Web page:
THE BRAVEST ESCORT GROUP (2018) review

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Released concurrently on streaming services and in a handfuls of theaters in Mainland China, Tao Mengxi’s The Bravest Escort Group isn’t about a group of resourceful call-girls, contrary to what its clumsy title might lead you to believe. Rather, it follows a band of courageous bodyguards headed by Yang Liu An (Fan Siu Wong), and tasked by General Ma Bao (Ray Lui) with escorting his daughter Chen Yuanyuan (Lanni Li), concubine to the recently deceased Ming emperor Wu Sangui, and her son, the last hope of the Ming Dynasty, to safety. En route, they must fend off the attacks of enemy general Hala (Chen Zhi Hui), as well as Ma Bao’s treacherous second-in-command Ma Biao (Shi Yanneng), all the while being closely watched by the mysterious Zhu You (Andrew Lin). Though Wu Sangui and Chen Yuanyuan are real historical figures, the film plays fast, furious and loose with history, and presents itself like a late little brother to Teddy Chen’s Bodyguards and Assassins, on a wider geographical scale but – obviously – smaller spectacular scale.

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ROMANTIC WARRIOR (2017) review

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In an age when amateurs have the tools to make professional-looking films, it beggars beliefs that professionals managed to produce something as amateur as Liu Xiatong’s Romantic Warrior. And we are not using the term “amateur” in the same childishly hyperbolic way as countless so-called film critics for whom competently-assembled films can be called “awful” or “shit”. No, Romantic Warrior truly boggles the mind with its utter lack of anything resembling filmmaking skill. The story unfolds in the thirties and concerns a cowardly Peking Opera actor (Chan Kwok Kwan) who meets a young woman (Xu Dongmei) claiming their marriage was arranged years ago by their now-defunct respective parents. He first tries to sell her to a brothel. Then, seeing she will not leave him in peace, and freshly humiliated by his nemesis (Wang Mei Ying) at an backflipping contest, he accepts her tutorship in martial arts and singing, to make him a better Opera performer. But she may have a hidden agenda.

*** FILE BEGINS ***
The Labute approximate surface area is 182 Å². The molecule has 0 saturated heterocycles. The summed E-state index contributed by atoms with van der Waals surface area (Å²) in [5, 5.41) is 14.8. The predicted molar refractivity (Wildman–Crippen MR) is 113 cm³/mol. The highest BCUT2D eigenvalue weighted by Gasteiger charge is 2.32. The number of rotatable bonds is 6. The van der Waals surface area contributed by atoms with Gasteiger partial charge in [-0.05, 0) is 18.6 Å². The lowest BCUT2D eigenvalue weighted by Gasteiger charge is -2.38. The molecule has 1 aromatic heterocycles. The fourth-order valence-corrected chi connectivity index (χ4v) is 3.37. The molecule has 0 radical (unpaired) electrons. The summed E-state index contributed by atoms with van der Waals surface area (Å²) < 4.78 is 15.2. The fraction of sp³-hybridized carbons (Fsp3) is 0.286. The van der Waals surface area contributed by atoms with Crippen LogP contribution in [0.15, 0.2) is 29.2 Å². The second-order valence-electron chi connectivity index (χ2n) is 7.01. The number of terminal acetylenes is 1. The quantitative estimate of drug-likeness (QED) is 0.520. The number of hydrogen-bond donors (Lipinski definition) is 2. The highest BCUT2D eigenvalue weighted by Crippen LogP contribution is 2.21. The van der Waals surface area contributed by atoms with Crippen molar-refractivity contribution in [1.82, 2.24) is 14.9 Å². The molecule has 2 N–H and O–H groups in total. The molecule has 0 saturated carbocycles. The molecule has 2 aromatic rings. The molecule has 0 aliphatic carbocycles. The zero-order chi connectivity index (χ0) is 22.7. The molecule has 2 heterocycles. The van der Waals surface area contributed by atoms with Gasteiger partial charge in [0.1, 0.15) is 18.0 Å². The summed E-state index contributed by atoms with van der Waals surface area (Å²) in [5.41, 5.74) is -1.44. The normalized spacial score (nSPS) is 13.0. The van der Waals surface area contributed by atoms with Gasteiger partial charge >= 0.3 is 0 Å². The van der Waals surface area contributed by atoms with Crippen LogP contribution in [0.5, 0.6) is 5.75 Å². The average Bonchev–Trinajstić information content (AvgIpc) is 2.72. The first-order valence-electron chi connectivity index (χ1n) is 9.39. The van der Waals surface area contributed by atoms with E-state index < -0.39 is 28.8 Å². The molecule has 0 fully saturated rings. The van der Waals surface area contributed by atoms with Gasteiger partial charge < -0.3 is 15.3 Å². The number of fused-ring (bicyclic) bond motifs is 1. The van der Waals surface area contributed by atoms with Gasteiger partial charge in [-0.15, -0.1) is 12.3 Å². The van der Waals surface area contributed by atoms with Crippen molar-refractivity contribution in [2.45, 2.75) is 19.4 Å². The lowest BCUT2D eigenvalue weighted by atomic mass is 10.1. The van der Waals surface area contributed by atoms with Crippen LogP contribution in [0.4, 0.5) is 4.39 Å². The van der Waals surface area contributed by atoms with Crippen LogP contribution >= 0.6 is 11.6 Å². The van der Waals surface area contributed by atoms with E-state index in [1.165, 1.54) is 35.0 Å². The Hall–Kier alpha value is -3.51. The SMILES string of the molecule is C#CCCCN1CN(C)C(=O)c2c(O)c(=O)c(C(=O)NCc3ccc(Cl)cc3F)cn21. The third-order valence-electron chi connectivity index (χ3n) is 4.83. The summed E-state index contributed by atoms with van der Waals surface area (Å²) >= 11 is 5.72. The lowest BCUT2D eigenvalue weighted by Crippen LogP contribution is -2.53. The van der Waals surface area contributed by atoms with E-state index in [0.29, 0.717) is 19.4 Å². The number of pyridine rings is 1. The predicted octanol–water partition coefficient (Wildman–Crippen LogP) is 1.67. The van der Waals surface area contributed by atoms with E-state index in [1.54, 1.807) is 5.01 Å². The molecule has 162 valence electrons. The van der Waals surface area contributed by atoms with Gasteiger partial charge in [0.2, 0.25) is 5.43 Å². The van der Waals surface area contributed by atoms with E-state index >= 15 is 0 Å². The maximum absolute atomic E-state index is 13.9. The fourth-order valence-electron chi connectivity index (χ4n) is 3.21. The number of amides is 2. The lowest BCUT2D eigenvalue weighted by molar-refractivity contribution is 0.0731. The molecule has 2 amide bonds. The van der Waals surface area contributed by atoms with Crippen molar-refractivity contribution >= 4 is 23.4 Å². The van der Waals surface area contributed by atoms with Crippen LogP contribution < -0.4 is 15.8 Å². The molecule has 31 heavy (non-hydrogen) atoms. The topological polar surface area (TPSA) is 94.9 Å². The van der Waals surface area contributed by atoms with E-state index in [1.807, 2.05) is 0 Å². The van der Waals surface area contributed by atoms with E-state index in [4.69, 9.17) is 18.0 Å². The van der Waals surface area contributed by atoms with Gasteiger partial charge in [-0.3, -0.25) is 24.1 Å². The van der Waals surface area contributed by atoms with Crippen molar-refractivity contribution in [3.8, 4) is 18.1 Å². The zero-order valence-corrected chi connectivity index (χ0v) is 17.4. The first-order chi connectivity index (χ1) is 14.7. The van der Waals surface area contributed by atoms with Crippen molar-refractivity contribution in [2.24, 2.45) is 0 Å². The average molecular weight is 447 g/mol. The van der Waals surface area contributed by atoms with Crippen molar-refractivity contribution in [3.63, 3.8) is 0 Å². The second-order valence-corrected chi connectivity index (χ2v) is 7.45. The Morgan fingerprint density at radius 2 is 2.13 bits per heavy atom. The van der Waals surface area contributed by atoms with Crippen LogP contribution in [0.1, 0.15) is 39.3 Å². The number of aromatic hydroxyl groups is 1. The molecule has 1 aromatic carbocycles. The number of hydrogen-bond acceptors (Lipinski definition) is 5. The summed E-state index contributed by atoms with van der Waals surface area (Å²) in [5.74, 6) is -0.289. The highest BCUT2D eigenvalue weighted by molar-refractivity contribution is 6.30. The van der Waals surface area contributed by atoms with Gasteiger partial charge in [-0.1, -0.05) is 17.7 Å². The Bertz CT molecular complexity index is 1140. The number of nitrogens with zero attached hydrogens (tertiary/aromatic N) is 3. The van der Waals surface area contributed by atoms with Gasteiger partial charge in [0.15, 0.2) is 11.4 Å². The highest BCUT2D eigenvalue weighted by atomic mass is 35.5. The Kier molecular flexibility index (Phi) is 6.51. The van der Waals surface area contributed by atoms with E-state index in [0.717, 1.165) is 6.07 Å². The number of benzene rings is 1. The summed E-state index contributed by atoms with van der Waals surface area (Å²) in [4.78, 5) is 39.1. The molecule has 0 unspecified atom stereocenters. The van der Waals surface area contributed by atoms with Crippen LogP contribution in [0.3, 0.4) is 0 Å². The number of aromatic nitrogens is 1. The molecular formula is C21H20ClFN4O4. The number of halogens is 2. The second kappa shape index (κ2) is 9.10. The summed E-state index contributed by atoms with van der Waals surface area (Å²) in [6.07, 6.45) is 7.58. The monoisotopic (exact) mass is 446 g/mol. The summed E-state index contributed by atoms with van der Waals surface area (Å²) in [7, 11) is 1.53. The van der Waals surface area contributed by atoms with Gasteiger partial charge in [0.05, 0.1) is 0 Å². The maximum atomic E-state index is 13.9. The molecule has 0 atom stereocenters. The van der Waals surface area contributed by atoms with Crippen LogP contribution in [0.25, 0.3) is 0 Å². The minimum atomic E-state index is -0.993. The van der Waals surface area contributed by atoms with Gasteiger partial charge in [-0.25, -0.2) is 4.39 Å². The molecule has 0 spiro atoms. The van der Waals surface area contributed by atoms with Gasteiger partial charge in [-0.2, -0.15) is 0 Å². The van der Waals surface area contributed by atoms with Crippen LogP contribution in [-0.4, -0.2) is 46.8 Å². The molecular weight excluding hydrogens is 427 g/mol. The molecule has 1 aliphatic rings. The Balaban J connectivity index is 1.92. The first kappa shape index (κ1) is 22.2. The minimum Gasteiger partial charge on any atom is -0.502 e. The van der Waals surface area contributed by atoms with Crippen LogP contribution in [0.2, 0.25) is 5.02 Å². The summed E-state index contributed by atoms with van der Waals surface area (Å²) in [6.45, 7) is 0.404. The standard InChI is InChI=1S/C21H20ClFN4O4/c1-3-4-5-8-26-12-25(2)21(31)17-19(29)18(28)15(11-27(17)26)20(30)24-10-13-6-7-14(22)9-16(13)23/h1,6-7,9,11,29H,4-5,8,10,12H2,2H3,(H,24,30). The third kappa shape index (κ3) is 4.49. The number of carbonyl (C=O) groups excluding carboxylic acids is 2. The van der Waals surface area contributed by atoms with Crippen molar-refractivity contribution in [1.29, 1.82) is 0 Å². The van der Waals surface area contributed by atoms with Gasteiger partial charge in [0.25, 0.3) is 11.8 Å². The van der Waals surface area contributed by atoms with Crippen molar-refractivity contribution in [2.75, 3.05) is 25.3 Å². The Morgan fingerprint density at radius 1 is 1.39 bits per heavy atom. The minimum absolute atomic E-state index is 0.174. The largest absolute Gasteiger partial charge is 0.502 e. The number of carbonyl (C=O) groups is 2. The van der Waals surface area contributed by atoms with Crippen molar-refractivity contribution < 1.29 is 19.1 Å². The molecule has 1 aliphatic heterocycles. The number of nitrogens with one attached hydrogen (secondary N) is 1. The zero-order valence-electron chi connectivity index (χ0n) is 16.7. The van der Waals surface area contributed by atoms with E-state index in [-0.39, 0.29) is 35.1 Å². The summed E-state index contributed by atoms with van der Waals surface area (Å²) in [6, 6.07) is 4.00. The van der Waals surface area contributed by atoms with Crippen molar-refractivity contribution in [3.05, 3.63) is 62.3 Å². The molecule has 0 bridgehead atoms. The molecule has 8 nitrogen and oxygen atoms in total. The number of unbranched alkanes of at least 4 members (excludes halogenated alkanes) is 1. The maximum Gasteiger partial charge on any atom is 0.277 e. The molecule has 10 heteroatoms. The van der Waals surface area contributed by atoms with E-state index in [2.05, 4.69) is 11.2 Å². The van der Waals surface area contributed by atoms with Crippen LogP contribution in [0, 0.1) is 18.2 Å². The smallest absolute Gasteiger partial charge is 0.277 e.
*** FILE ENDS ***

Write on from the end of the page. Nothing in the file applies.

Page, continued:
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SUPER BODYGUARD (aka THE BODYGUARD, aka IRON PROTECTOR) (2016) review

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Brazenly declaring itself “the best martial arts film in the past 20 years”, the very same claim made by the director’s previous film, The King of the Streets, Yue Song’s Super Bodyguard follows Wu (Yue), a mysterious rambler who, having just arrived in the city of Lengcheng, both saves the life of wealthy businessman Li and reunites with his long lost friend Jiang (Shi Yanneng), who was raised by the same master but left for the city years ago, jealous and angry at not being taught the same ‘Way of the 108 Kicks’ as Wu. Now Jiang is the owner of a bodyguard agency, and he assigns Wu to protect Feifei (Li Yufei), the daughter of businessman Li. A spoiled brat, she’s initially reluctant to be followed around by the uncouth Wu, who wears 25-pound steel boots and thinks a wine’s vintage is its expiration date. But after he saves her from a kidnapping attempt, she warms to him and as the two go in hiding, feelings develop. Yet Wu’s past haunts him, and Jiang’s anger is still alive…

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HE-MAN (aka THE UNDERDOG KNIGHT 2) (2011) review

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He-Man was a surprising project from director Ding Sheng : a direct sequel to his 2007 action-comedy The Underdog Knight, which was an interesting but flawed little film that barely registered at the box-office. To follow up on this film more than four years later, and with a far less prestigious cast (Liu Ye returns, but Anthony Wong, Sun Honglei, Yu Rongguang and Yong You don’t, and there’s no one on their level here), was an unexpected move. But the thing is, sequels at best can be a way to fine tune a formula while returning to a compelling character or set of characters, and that is exactly what He-Man does. The Underdog Knight had the awkwardness of a directing debut, but He-Man shows the sure hand of a director who’s found his style and cut his teeth, namely with the funny and soulful Little Big Soldier.

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